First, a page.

An Awkward Catch

China’s fishermen are venturing further afield in search of their catch, and getting in trouble further from home. Following the detention last month of 36 Chinese fishermen by the Russians for illegal fishing for squid, two trawlers have been arrested by the Sri Lankan navy and the 37 Chinese crew on board accused of fishing without authority in Sri Lankan waters.

Unlike in the South China Sea there is no question of disputed waters. Yet the incident is tricky for both governments. Relations between the two have been getting closer in what is becoming another proxy diplomatic war for regional influence between Beijing and New Delhi. The island is strategically located in the Indian Ocean on the trade routes between East and Southeast Asia and Africa and the Gulf. Chinese built and financed roads, railways, airports, ports and power plants are already to be found in Sri Lanka. New Delhi and Washington fret that a military base may be next as Beijing looks to add to its so-called string of pearls, the modern-day equivalent of coaling stations for its growing blue-water navy. Illegal fishing is an awkward diversion.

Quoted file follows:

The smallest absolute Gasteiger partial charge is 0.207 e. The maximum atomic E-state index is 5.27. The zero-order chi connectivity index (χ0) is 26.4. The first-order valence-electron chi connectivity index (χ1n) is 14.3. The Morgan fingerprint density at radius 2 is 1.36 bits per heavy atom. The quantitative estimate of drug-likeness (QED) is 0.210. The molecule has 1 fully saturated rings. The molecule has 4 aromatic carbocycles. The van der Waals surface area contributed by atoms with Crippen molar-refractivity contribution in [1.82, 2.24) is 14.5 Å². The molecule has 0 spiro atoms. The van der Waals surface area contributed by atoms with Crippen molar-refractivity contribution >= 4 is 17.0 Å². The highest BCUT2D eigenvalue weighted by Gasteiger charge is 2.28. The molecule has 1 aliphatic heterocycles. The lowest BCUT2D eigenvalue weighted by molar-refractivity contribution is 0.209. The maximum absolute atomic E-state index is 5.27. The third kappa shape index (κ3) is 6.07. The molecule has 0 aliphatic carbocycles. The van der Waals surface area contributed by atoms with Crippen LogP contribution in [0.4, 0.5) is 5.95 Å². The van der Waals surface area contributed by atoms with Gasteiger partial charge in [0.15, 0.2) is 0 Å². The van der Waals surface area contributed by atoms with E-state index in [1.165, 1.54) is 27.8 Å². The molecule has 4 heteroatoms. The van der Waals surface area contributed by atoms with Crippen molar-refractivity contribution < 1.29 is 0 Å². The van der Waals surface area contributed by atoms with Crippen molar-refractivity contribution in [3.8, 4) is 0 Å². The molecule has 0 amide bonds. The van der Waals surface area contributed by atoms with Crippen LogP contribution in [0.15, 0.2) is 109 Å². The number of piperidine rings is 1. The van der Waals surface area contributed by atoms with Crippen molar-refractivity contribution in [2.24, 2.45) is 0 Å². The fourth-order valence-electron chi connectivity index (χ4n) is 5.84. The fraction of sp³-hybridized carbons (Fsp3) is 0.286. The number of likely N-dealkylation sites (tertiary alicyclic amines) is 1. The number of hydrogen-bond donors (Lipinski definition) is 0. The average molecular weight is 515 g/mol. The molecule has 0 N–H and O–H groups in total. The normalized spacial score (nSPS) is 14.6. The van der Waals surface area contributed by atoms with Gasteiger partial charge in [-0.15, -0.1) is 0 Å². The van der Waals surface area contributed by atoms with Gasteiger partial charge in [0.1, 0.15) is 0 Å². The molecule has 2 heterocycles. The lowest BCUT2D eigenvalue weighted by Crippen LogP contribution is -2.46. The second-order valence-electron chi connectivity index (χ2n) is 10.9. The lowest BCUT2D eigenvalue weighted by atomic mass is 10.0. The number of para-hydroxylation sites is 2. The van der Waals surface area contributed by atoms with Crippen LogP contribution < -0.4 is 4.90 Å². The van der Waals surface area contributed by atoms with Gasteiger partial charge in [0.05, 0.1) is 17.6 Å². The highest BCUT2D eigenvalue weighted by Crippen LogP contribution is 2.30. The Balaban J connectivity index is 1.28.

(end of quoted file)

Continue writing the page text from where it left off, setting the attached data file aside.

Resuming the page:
Update:  Peace has broken out. Sri Lanka’s navy says the fishermen have been handed over to Chinese diplomats. “The fault is not with the [Chinese] crew. The case is against the [Sri Lankan] owner [of the trawlers] now,” navy spokesman Kosala Warnakulasuriya tells the Reuters news agency.

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